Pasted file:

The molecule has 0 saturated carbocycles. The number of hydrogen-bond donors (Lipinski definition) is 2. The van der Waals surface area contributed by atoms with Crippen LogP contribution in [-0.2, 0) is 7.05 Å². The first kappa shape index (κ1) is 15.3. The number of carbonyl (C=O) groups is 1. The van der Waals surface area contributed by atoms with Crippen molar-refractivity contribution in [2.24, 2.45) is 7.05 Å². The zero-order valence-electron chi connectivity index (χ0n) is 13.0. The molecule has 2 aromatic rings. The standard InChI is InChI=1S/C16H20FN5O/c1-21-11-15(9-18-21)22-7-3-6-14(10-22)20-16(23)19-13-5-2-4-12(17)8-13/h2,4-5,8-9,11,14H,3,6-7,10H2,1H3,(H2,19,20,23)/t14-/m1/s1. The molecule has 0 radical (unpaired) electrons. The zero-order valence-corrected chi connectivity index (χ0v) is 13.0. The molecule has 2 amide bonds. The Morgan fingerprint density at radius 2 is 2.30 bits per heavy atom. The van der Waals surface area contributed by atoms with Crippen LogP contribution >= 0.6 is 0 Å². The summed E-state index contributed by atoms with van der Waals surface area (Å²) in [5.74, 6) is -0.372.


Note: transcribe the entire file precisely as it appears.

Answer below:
The molecule has 0 saturated carbocycles. The number of hydrogen-bond donors (Lipinski definition) is 2. The van der Waals surface area contributed by atoms with Crippen LogP contribution in [-0.2, 0) is 7.05 Å². The first kappa shape index (κ1) is 15.3. The number of carbonyl (C=O) groups is 1. The van der Waals surface area contributed by atoms with Crippen molar-refractivity contribution in [2.24, 2.45) is 7.05 Å². The zero-order valence-electron chi connectivity index (χ0n) is 13.0. The molecule has 2 aromatic rings. The standard InChI is InChI=1S/C16H20FN5O/c1-21-11-15(9-18-21)22-7-3-6-14(10-22)20-16(23)19-13-5-2-4-12(17)8-13/h2,4-5,8-9,11,14H,3,6-7,10H2,1H3,(H2,19,20,23)/t14-/m1/s1. The molecule has 0 radical (unpaired) electrons. The zero-order valence-corrected chi connectivity index (χ0v) is 13.0. The molecule has 2 amide bonds. The Morgan fingerprint density at radius 2 is 2.30 bits per heavy atom. The van der Waals surface area contributed by atoms with Crippen LogP contribution >= 0.6 is 0 Å². The summed E-state index contributed by atoms with van der Waals surface area (Å²) in [5.74, 6) is -0.372.